Maria Pergolino from Apptus recently posted a few articles that shared some stories of targeted, account-based campaigns that that were unsuccessful (hereand here). The campaigns left some potential buyers and existing customers feeling either left out or unappreciated as they were excluded from opportunities that they felt they should have been a part of. The mistakes made were largely tactical in nature:
- Existing customers were largely excluded in favor of landing new logos
As Justin Gray said in the comments of Maria’s post, “Customers should always be the first VIP’s.” It is much easier (and less expensive) to support an existing customer than to land a new one. In fact,the origins of Account-Based Marketing are often traced back to expanding your presence across key accounts that are already customers. Recent applications, however, seem to be exclusively focused on new logo acquisition. Ignore existing customers at your own peril. Excluding them from your marketing strategy means you will lose market share, strategy or not.
- Targeted campaigns focused on specific accounts left buyers feeling underserved and excluded
If these efforts are extreme and visible, such as at an event or on social media, you run the risk of losing potential buyers due to insensitive messaging or “elitist” tactics. Tread lightly and consider carefully how your marketing efforts will be perceived. Never alienate a viable buyer simply because they are not “on the list.” Truly strategic ABM accounts for buyers that might fall outside the parameters of your target list, while still focusing on the companies that are the most likely to buy.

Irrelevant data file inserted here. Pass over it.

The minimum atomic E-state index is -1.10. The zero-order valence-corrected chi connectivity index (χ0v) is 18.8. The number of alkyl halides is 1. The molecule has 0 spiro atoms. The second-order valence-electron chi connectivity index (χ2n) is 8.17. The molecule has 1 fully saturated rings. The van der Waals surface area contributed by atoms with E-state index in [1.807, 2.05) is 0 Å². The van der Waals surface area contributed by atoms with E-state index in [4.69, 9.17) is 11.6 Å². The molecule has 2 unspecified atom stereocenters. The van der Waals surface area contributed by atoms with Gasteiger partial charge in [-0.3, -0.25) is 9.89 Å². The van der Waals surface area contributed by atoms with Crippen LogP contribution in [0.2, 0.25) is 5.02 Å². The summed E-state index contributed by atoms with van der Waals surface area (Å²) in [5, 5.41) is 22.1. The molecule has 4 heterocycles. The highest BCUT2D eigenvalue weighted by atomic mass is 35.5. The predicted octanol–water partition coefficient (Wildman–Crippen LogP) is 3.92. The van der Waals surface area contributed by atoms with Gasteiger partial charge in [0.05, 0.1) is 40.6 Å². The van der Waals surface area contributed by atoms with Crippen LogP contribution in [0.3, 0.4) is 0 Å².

Account-Based Marketing Puts Sales In Control of the Marketing Process
Marketing has come a long way over the past decade, largely due to the rise of marketing technologies that allow us to better measure the return on our efforts and investments. Marketers are now able to prove what is working, what drives leads, which leads turn into opportunities, and which marketing programs drove the most revenue. However, poor visibility into turn-backs (marketing “qualified” leads rejected by sales) and perceived problems with lead scoring and closed-loop reporting still hurt us when it comes to establishing value and measuring performance.
Account-Based Marketing proponents (like myself) often cite that highly scored leads get ignored by sales because they are coming from companies that they don’t feel that they can sell to. The establishment of a target account list and adoption of an Account-Based Marketing strategy that leverages that list can serve to solve that problem. However, there is a tendency to take this too far — giving sales control of the list and a license to reject qualified leads that are not “target accounts.”